Next stop, Mandarin Friday

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Coffee-loving expats in big cities like Beijing or Shanghai are pretty relaxed in terms of how little Chinese they need to get by. China’s coffee culture has been booming recently, and at just about every corner you’re bound to find a Western coffee chain staffed with locals who understand generic orders such as a Latte or an Americano, some coffee chains even have our Costway coffee maker in the corner. (click here to see special for $21.95)

But what happens when you walk into a busy Starbucks branch and the only person available to take your order is a barista-in-training who looks at you funny when you ask for a Grande Cold Brew? You can’t expect that each Starbucks you come across will have English-speaking staff. You’re the foreigner in China, after all! Most of the times it’s best to save the trouble and have a coffee pot and a grinder available at home.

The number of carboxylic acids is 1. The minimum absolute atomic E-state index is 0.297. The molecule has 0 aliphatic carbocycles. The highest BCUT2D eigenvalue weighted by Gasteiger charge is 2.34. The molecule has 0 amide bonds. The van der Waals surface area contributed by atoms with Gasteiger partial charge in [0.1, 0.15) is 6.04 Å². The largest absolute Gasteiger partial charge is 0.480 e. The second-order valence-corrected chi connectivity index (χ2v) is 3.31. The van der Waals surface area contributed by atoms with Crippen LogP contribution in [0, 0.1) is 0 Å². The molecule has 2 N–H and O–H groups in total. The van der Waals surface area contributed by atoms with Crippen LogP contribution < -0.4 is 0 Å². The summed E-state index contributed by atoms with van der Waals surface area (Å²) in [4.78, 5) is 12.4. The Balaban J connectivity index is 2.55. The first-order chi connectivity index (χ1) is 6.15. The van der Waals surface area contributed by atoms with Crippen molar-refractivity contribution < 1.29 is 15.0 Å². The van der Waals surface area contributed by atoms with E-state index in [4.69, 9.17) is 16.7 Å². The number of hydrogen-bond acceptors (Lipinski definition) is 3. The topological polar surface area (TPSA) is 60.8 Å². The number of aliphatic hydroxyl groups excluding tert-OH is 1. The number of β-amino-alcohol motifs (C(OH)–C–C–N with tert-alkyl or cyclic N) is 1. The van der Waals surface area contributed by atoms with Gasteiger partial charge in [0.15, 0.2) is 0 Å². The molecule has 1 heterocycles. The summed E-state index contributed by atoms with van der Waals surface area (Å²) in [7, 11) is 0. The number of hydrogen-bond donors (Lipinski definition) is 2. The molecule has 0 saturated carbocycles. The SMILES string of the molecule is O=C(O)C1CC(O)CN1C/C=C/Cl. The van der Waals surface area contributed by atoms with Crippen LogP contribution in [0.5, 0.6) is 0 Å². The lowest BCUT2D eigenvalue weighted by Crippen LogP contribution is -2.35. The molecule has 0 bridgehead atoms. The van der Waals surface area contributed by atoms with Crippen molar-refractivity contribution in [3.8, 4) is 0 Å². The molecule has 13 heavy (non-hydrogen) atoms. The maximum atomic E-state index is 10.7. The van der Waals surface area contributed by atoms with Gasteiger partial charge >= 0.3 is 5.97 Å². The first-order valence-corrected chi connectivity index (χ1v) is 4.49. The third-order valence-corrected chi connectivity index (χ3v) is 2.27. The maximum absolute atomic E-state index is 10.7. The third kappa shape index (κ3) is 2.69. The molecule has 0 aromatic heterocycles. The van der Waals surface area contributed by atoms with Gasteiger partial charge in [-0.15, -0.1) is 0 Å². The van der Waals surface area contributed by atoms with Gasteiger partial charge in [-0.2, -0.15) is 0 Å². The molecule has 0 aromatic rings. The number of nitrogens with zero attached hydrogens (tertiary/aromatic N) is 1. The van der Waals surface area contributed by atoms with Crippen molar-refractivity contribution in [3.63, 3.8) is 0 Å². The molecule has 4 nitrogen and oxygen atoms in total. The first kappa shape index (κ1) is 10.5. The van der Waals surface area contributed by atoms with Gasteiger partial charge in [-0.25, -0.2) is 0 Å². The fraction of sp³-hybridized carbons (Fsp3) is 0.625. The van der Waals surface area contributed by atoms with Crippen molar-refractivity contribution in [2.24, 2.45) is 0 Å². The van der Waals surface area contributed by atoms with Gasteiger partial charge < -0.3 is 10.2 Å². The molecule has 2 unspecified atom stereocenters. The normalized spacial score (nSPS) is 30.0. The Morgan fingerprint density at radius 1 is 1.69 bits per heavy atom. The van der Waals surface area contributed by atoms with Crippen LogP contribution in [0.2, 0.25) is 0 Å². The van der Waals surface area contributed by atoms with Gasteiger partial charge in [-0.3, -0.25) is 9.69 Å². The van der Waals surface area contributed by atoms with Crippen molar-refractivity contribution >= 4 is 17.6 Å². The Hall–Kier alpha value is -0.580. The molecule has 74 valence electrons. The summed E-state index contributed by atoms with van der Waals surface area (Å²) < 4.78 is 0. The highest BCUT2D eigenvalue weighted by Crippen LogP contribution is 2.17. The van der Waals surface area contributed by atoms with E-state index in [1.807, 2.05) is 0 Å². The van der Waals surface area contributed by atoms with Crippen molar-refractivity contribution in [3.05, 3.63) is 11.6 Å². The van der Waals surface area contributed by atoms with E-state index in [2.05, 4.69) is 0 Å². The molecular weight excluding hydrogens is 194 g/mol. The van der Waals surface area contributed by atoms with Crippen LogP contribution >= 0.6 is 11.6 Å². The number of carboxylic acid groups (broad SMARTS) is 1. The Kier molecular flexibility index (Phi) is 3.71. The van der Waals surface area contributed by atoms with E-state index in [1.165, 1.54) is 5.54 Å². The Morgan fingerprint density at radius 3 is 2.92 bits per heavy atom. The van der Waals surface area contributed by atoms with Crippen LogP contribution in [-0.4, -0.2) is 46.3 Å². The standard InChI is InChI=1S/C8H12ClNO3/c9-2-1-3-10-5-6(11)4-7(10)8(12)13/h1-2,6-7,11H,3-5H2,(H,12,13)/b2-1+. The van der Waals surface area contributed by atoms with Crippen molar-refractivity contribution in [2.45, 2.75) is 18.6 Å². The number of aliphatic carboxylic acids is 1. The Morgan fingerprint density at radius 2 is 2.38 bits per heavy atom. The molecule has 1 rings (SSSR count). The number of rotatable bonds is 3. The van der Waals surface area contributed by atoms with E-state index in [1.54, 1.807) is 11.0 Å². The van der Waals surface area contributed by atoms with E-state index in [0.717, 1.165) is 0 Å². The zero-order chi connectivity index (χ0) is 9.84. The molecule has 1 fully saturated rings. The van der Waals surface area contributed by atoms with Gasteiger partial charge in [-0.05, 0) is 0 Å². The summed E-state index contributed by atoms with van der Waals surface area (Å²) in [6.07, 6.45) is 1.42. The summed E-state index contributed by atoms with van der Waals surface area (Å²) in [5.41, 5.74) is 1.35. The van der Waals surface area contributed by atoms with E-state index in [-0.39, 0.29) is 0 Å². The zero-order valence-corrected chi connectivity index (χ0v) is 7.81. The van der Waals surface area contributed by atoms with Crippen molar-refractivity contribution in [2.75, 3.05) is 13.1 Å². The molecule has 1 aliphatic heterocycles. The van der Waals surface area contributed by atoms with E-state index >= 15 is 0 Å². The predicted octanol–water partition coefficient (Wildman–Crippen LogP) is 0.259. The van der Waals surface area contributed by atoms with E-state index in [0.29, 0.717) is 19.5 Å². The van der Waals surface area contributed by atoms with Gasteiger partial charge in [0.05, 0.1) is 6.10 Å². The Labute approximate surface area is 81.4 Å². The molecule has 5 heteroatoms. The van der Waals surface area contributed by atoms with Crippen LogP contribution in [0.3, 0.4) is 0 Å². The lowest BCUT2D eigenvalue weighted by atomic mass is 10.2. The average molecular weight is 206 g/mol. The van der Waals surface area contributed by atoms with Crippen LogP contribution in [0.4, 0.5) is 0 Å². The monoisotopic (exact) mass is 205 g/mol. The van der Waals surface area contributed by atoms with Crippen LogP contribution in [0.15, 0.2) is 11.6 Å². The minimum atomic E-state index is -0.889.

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Photo by: Jing Daily

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Types of Coffee and Drinks

If a regular coffee isn’t where you get your usual caffeine fix, here are the translations of other standard beverages commonly served across coffee chains, cafes and restaurants:

Latte 拿铁 (Nah tie)

Espresso 浓缩咖啡 (No-ung kaffe)

Cappuccino 卡布奇诺 (A couple chee no)

Mocha 摩卡 (More kah)

Americano 美式咖啡 (My shoo kaffe)

Macchiato 玛奇朵 (My chee door)

Frappuccino 星冰乐 (Sing bing la)

Here are a couple of examples of iced drinks:

Iced latte 冰拿铁 (Bing nah tie)

Iced Mocha 冰摩卡 (Bing more kah)

Of course, Starbucks has its own system for cup sizes, so let’s take a look at what each cup translates to in Chinese.

Short 小杯 (Sell buy)

Tall 中杯 (June buy)

Grande 大杯 (Dye buy)

Venti 超大杯 (Ciao dye buy)

Each coffee shop will have its own flavors of coffee drinks and syrups, but let’s discuss some of the common ones:

Vanilla 香草 (Sung ciao)

Hazelnut 榛子 (June zit)

Peppermint 薄荷 (Paul her)

Chocolate巧克力 (Show her lee)

Caramel 焦糖 (Joe tongue)

Strawberry 草莓 (Ciao my)

Chai tea 拉茶 (Lye chard)

So after you’ve given your order, you can say either:

For here 在这里喝 (Try jerry her’ar)

Take away %3